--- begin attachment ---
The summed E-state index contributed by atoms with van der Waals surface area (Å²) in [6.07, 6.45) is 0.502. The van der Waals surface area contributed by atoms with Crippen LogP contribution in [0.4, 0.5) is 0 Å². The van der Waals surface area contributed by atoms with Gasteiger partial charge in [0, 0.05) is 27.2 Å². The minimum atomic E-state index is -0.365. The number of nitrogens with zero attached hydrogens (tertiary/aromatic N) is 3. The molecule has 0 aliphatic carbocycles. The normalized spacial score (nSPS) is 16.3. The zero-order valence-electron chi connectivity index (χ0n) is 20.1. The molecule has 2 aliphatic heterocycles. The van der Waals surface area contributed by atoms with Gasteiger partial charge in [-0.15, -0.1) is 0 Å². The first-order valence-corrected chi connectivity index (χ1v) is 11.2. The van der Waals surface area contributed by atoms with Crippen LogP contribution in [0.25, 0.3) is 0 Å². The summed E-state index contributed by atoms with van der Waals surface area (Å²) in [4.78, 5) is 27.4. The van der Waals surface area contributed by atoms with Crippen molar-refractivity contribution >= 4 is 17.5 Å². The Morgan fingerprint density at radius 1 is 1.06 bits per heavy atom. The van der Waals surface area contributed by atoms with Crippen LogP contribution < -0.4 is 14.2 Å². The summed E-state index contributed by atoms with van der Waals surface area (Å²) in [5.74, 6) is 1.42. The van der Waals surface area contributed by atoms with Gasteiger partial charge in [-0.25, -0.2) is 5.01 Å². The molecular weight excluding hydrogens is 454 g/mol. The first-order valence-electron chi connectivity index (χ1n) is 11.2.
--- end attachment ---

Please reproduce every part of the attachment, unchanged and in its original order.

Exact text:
The summed E-state index contributed by atoms with van der Waals surface area (Å²) in [6.07, 6.45) is 0.502. The van der Waals surface area contributed by atoms with Crippen LogP contribution in [0.4, 0.5) is 0 Å². The van der Waals surface area contributed by atoms with Gasteiger partial charge in [0, 0.05) is 27.2 Å². The minimum atomic E-state index is -0.365. The number of nitrogens with zero attached hydrogens (tertiary/aromatic N) is 3. The molecule has 0 aliphatic carbocycles. The normalized spacial score (nSPS) is 16.3. The zero-order valence-electron chi connectivity index (χ0n) is 20.1. The molecule has 2 aliphatic heterocycles. The van der Waals surface area contributed by atoms with Gasteiger partial charge in [-0.15, -0.1) is 0 Å². The first-order valence-corrected chi connectivity index (χ1v) is 11.2. The van der Waals surface area contributed by atoms with Crippen LogP contribution in [0.25, 0.3) is 0 Å². The summed E-state index contributed by atoms with van der Waals surface area (Å²) in [4.78, 5) is 27.4. The van der Waals surface area contributed by atoms with Crippen molar-refractivity contribution >= 4 is 17.5 Å². The Morgan fingerprint density at radius 1 is 1.06 bits per heavy atom. The van der Waals surface area contributed by atoms with Crippen LogP contribution < -0.4 is 14.2 Å². The summed E-state index contributed by atoms with van der Waals surface area (Å²) in [5.74, 6) is 1.42. The van der Waals surface area contributed by atoms with Gasteiger partial charge in [-0.25, -0.2) is 5.01 Å². The molecular weight excluding hydrogens is 454 g/mol. The first-order valence-electron chi connectivity index (χ1n) is 11.2.